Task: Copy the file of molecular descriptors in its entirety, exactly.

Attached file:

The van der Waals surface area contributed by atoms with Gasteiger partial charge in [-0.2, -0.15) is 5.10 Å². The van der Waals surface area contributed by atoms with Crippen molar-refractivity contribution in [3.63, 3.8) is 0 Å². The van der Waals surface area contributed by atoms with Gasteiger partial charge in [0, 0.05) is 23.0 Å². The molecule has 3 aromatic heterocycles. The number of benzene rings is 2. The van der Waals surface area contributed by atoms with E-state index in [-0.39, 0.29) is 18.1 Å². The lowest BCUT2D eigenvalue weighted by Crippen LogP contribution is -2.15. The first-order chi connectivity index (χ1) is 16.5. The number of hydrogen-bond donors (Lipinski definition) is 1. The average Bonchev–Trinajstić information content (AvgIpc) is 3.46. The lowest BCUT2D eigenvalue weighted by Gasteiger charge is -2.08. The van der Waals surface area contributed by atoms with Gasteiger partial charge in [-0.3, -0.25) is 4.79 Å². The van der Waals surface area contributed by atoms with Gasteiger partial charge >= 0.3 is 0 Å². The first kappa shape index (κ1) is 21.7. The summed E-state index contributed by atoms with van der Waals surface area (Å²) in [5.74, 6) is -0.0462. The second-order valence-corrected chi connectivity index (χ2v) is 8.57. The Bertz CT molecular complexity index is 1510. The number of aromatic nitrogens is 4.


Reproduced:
The van der Waals surface area contributed by atoms with Gasteiger partial charge in [-0.2, -0.15) is 5.10 Å². The van der Waals surface area contributed by atoms with Crippen molar-refractivity contribution in [3.63, 3.8) is 0 Å². The van der Waals surface area contributed by atoms with Gasteiger partial charge in [0, 0.05) is 23.0 Å². The molecule has 3 aromatic heterocycles. The number of benzene rings is 2. The van der Waals surface area contributed by atoms with E-state index in [-0.39, 0.29) is 18.1 Å². The lowest BCUT2D eigenvalue weighted by Crippen LogP contribution is -2.15. The first-order chi connectivity index (χ1) is 16.5. The number of hydrogen-bond donors (Lipinski definition) is 1. The average Bonchev–Trinajstić information content (AvgIpc) is 3.46. The lowest BCUT2D eigenvalue weighted by Gasteiger charge is -2.08. The van der Waals surface area contributed by atoms with Gasteiger partial charge in [-0.3, -0.25) is 4.79 Å². The van der Waals surface area contributed by atoms with Gasteiger partial charge >= 0.3 is 0 Å². The first kappa shape index (κ1) is 21.7. The summed E-state index contributed by atoms with van der Waals surface area (Å²) in [5.74, 6) is -0.0462. The second-order valence-corrected chi connectivity index (χ2v) is 8.57. The Bertz CT molecular complexity index is 1510. The number of aromatic nitrogens is 4.